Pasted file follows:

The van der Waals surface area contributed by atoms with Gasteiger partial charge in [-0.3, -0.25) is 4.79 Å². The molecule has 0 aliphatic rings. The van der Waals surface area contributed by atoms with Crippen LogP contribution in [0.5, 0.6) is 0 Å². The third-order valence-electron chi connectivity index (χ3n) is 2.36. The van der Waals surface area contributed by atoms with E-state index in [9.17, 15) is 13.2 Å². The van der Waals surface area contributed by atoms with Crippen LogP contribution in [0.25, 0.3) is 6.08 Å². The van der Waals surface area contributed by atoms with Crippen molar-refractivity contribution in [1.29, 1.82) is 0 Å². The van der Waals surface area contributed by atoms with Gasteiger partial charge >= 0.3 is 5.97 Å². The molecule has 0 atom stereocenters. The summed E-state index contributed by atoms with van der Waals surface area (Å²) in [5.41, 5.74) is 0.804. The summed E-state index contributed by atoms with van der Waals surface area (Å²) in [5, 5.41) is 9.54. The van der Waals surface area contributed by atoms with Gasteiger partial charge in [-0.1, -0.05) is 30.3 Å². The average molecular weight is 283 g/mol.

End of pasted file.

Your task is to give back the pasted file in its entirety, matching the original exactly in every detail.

The van der Waals surface area contributed by atoms with Gasteiger partial charge in [-0.3, -0.25) is 4.79 Å². The molecule has 0 aliphatic rings. The van der Waals surface area contributed by atoms with Crippen LogP contribution in [0.5, 0.6) is 0 Å². The third-order valence-electron chi connectivity index (χ3n) is 2.36. The van der Waals surface area contributed by atoms with E-state index in [9.17, 15) is 13.2 Å². The van der Waals surface area contributed by atoms with Crippen LogP contribution in [0.25, 0.3) is 6.08 Å². The van der Waals surface area contributed by atoms with Crippen molar-refractivity contribution in [1.29, 1.82) is 0 Å². The van der Waals surface area contributed by atoms with Gasteiger partial charge >= 0.3 is 5.97 Å². The molecule has 0 atom stereocenters. The summed E-state index contributed by atoms with van der Waals surface area (Å²) in [5.41, 5.74) is 0.804. The summed E-state index contributed by atoms with van der Waals surface area (Å²) in [5, 5.41) is 9.54. The van der Waals surface area contributed by atoms with Gasteiger partial charge in [-0.1, -0.05) is 30.3 Å². The average molecular weight is 283 g/mol.